Summer Vegetable Braise with Roasted Garlic Roma Tomato Sauce

August 23, 2018(updated on August 30, 2021)

This post is sponsored by Ball® Fresh Preserving Products by Newell Brands.

Yesterday, I showed you how to make the Roasted Garlic Roma Tomato Sauce from Ball® Fresh Preserving Products. This thick, flavorful sauce is a winner, because it’s both easy to make (the roasting/grilling step makes the tomatoes so easy to peel) and because it’s so versatile once in the jar.

It could easily replace the jars of store bought sauce we all keep around for nights when we can’t manage much, but it also can be used as a component in a longer cooking dish as well. That’s what I’ve done here. I’ve taken this tasty sauce and have combined it with some of the summer veg that’s so abundant right now. The result? A hearty, meatless braise that is simple to make but nice enough to serve to company.

You start the way so many of these things start. But warming a couple tablespoons of olive oil in a roomy pot and adding a chopping onion. Once that onion begins to color, you add a cubed eggplant (no need to salt or drain) and stir it well into the onions, so that it will also start to brown a bit. Then you add the zucchini and a couple crushed garlic cloves and work them in.

Once all the veg has had a chance to brown and soften a little, you add a quart of the Roasted Garlic Roma Tomato Sauce. Pour a cup of water into the jar and swirl it around well (so as not to leave behind even a bit of that flavor) and pour it into the pot as well. Give everything a good stir, reduce the heat to medium-low so that you maintain a very slow, lazy simmer, put a lid on the pot, and cook for about an hour. You want to stir occasionally to ensure that the bottom of the pot doesn’t burn, but otherwise it’s very hands off.

When the hour is up, remove the lid from the pot, turn the heat up to medium, and simmer a little more vigorously to cook off any water the braising process brought to the surface of the stew. Once it is as thick as you’d like it, taste to ensure that the seasoning levels are good. Finally, you are ready to serve.

I like to ladle this braise over a puddle of freshly cooked polenta (simmer 1 part coarse cornmeal with 4 parts salted water, until creamy and quite thick). If I don’t have the time to cook polenta, I’ll toss it with cooked penne or gemelli. Topped with a pinch of grated parmesan cheese, it makes a lovely late summer meal.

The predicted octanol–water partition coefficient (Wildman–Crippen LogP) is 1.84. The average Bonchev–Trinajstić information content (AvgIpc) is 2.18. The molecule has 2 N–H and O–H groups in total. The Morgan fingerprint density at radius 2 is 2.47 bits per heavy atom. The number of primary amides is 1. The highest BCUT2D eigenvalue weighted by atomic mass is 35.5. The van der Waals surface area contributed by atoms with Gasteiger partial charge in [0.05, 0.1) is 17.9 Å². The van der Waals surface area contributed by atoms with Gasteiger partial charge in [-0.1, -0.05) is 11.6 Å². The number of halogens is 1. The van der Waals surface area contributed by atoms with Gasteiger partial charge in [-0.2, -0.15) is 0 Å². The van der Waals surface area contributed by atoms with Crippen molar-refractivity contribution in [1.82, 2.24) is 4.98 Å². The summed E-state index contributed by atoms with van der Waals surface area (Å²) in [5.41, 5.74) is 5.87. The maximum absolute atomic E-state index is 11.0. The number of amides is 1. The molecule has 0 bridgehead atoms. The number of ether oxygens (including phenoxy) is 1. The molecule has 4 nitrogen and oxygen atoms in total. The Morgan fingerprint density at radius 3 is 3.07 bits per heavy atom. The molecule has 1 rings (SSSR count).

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Summer Vegetable Braise with Roasted Garlic Roma Tomato Sauce


  • 2 tablespoons extra virgin olive oil
  • 1 medium yellow onion diced
  • 1 large eggplant diced
  • 2-3 small zucchini diced
  • 2 garlic cloves mashed or pressed
  • 1 quart Roasted Garlic Roma Tomato Sauce
  • 1 cup water
  • 2 teaspoons salt
  • 3/4 teaspoon coarsely ground black pepper
  • cooked polenta or pasta to serve


  • Place a large pot on the stove over medium-high heat. Add the olive oil and let it heat just until it begins to shimmer
  • Add the onions and cook for 2-3 minutes, until they start to develop some color.
  • Add the eggplant and stir to incorporate. Finally, add the zucchini and garlic and stir to combine.
  • Cook for 3-4 minutes, until the vegetables start to color. Add the tomato sauce, water (the best way to do this is to pour the water into the sauce jar and give it a swirl, so that you don't lose any flavor), salt and pepper and stir to combine.
  • Reduce the heat to medium-low, cover, and cook for 45 minutes to an hour, until the vegetables have softened, but haven't lost all identity.
  • Remove the lid, increase the heat a little, and simmer more actively to cook off any watery liquid that might have accumulated on the surface of the braise.
  • Taste and adjust the salt and pepper levels, as needed.
  • Serve over cooked polenta or pasta and top with grated Parmesan cheese.
  • If you can, make this braise the day before you want to serve it, as it improves overnight in the fridge.

Disclosure: This post is sponsored by Newell Brands as part of a compensated partnership. All thoughts and opinions are entirely my own.

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4 thoughts on "Summer Vegetable Braise with Roasted Garlic Roma Tomato Sauce"

  • I have a question about canning tomato sauce that I hope you might be able to answer. We just finished canning a box of roma tomatoes by putting them through a Victoria strainer (per instructions). We cooked down the tomato sauce slightly so as not to lose all the fresh flavor (it looked fairly thick) and canned it in pints. When it came out of the boiling water bath canner, it looked much thinner, almost more like tomato juice! I have not opened any of the jars to see what they are really like, but even after shaking the jars to mix the sauce, it still looks mighty thin. Would you please advise? Thank you.

  • Have you tried freezing or canning the braise? We have the classic problem of zucchini run amok. We usually freeze tomato sauce, although I can’t wait to try canning your recipe. I don’t see why sauce with zucchini would not at least freeze well, but thought I would ask just in case.